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The "Horror" of Drag

by: Laura Green
November 1999

Being a drag queen is a horrendous thing.
Let’s gather around and have a good laugh!!!

That’s the message the University of Western Ontario’s daily newspaper seemed to be saying in a caption that ran below a front-page photo on Thursday, October 16.

The Gazette photo showed Perry Monaco, vice president of campus issues for the University Students’ Council, dressed in drag and kneeling over another male lying on the floor. The caption read "OH THE HORROR, THE HORROR. Perry Monaco ... serviced students yesterday in the University Community Centre."

Nowhere in the paper did it mention that this scene took place following a performance by two real drag queens. Or that the event was part of an effort to publicize Coming Out week on campus.

There was no article to accompany the photo. No mention of the element of celebration and pride that is involved in a drag queen’s performance. No commentary on how some members of Western’s community are still subject to homophobic divisions and discrimination. No words of support or resources for those people that Coming Out week was aiming to help.

Instead students were left with the impression that a student representative dressed in drag was an incident to be mocked. An event that should have heightened students’ awareness and understanding in a fun way was reduced to a distorted image of the reality of being gay, lesbian, bisexual or transgendered.

When asked, many UWO students didn’t know why the picture was on the front page. "I have no idea what this picture is about," said first-year student Lindsay Hunter. "The caption should have had some information about what it’s pertaining to ... it doesn’t tell me anything."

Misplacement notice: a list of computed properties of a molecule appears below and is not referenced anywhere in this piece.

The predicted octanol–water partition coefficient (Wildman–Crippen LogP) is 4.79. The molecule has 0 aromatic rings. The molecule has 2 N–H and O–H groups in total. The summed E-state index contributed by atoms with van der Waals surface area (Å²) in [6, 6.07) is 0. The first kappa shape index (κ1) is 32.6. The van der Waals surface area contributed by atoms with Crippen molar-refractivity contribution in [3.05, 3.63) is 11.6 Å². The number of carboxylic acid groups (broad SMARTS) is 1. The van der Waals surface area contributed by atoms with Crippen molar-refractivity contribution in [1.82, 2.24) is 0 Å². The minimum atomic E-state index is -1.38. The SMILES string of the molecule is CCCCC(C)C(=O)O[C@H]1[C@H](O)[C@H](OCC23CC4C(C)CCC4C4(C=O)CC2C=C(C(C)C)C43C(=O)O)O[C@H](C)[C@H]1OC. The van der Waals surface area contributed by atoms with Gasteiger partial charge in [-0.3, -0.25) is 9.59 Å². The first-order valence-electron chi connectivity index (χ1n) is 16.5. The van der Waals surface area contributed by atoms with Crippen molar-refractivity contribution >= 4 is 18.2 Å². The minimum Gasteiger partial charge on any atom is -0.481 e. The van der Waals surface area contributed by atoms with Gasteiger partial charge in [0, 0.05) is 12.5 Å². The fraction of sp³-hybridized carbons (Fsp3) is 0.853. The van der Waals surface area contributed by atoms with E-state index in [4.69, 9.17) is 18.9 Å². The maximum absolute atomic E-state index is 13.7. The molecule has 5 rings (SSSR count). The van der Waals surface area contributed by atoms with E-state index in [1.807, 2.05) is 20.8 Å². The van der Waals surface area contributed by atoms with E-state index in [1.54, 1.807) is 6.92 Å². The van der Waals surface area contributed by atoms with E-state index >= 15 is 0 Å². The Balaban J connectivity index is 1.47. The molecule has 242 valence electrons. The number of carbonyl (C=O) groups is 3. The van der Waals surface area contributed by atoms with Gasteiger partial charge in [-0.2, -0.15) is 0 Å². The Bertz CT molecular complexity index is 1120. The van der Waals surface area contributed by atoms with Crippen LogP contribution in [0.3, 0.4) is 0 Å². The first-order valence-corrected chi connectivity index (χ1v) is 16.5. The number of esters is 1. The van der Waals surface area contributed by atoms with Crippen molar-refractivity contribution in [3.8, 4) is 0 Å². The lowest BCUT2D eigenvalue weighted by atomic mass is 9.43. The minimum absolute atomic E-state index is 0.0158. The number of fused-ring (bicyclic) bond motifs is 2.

When told the picture was taken after a drag queen performance that was part of a series of events for coming out week Hunter didn’t think that it was appropriate.

Other students felt that the caption was outright discrimination towards cross-dressers. "It shows a bias against drag, it’s not accepting it," said second-year student Benjamin Lee.

Monaco was disappointed with the caption. "Nowhere did it mention why I was doing this ... I was hoping that the whole purpose was to draw attention to the week," said Monaco. "Students who picked up the paper would have no idea what’s going on."

"It would have been nice if they could have tied it into coming out week."

Making fun of an individual’s lifestyle choice is not humorous for everyone. Lesbian, gay, bisexual and transgendered individuals are frequently the subject of ridicule and hate crimes. Statistics from the 1998 FBI Uniform Crime Reports indicate that gays, lesbians and bisexuals ranked third in reported hate crimes in America. There are no statistics available for Canada.

And even these statistics are controversial because law enforcement experts agree that when compared to other crimes, hate crimes aimed at homosexuals are underreported to the police. In many cases, minority groups have historically strained relationships with law enforcement. They don’t report crimes to the police because they fear being victimized again. Homosexuals also fear "outing" themselves by reporting a hate crime caused by their sexual orientation.

Professor James Miller, director of UWO’s Pride library, praised Monaco’s efforts to heighten awareness. "The use of humour to diffuse tension and potential violence ... is a very brave thing to do. Perry has obviously taken it upon himself as part of his job with campus issues ... he’s getting into the spirit of celebrating sexual diversity."

Miller said that there are still many misunderstandings about homosexuals. "There’s an assumption that gay men are automatically drag queens. That homophobic assumption is deeply rooted in misogyny." Miller also said that there is a common confusion between gender identity and sexual identity. "Some people just can’t wrap their heads around the fact that a drag queen could be straight."

Miller explained that in the queer culture, drag is a celebration. "All gender is a performance, whether you are a homosexual or heterosexual," said Miller.

"Perry is to be praised for setting an example to celebrate sexual diversity ... he’s suggesting that the rigid policing of gender and sexual lines is very harmful," said Miller. "By being so visibly cutting-edge, he was opposing the anti-homophobia regime."

Miller noted that there seemed to be a Gazette tradition of mocking certain groups and officials on campus. "This has the quality of an in-joke and I don’t think it should be on the cover of a paper unless it is explained."


For more information on this subject, please check out the following web links or visit the Pride library located in room 355 of University College.

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